James announced five companies and Union Station were prepared to offer free or “very affordable” office space in the city’s Crossroads district, the West Bottoms, and downtown. Office space is even available at the Kansas City International Airport.
Google Fiber Spurs Digital Divide Discussions
“I’m concerned that the digital divide” — the gap between electronic haves and have-nots — “will be exacerbated by the fact that you’ll have extremely fast Internet in some neighborhoods while people in neighborhoods with fewer resources will be left even further behind,” said Christopher Barnickel, an assistant director at the Kansas City, Kan., Public Library.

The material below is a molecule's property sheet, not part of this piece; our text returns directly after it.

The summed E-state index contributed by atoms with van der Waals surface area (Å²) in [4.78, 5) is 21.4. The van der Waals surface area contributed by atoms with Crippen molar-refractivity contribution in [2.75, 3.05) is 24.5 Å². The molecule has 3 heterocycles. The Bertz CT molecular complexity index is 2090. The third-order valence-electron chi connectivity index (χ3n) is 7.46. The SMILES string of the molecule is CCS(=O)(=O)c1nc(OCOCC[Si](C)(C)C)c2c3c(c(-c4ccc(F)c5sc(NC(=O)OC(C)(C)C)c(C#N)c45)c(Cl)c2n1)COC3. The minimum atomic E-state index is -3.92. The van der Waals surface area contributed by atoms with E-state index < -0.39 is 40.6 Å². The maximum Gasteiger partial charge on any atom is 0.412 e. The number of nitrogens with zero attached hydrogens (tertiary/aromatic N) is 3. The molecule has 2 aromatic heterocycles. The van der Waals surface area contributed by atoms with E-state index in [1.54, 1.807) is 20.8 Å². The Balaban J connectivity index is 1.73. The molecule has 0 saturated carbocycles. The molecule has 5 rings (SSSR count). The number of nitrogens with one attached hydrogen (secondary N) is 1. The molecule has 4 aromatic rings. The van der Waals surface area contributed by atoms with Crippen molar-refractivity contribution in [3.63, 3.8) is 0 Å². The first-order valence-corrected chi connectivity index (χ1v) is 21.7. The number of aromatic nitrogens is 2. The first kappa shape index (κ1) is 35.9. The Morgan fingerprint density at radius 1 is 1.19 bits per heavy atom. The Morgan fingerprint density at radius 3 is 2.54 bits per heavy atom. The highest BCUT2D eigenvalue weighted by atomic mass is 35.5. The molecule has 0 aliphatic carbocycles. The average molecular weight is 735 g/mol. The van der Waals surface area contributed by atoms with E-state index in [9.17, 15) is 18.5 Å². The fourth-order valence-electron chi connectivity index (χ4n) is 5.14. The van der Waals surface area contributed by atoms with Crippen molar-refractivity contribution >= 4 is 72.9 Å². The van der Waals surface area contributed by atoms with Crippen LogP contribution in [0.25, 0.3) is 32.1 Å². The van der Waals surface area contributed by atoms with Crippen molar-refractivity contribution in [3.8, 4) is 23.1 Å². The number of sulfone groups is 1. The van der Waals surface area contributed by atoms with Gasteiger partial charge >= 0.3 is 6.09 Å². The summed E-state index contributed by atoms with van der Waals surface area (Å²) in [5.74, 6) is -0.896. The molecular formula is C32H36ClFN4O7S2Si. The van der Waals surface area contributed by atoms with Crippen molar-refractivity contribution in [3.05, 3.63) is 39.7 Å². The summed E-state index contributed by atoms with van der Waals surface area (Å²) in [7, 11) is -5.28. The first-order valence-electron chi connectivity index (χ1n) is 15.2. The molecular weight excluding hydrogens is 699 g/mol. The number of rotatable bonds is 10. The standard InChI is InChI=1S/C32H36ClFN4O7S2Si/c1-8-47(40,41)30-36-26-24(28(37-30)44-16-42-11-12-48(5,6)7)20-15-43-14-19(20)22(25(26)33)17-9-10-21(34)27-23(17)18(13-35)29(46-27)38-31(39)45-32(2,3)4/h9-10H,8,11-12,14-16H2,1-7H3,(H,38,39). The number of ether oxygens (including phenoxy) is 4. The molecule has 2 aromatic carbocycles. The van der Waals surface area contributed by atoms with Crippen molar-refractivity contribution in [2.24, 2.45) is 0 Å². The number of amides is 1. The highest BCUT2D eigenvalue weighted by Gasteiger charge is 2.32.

Christopher Barnickel, speaking with Scott Canon of the Kansas City Star, echoed the growing concerns of many in Kansas City. The Google fiber initiative, meant to offer the fastest broadband, may leave many behind. Google is connecting neighborhoods that met a minimum threshold for service, creating concern that low-income neighborhoods will not meet that threshold. Of the 202 possible neighborhoods, 22 will not be connected.
We discussed in a previous post how Google is in the unique position of being able to offer their gigabit service for such a low price. But one of the reasons they make it work is by building only in areas where people are ready to sign up today. Their agreement with the City is very clear that they do not have to serve everyone.
Google's Kansas City preregistration just ended. But Canon's words from 2 weeks ago remain important: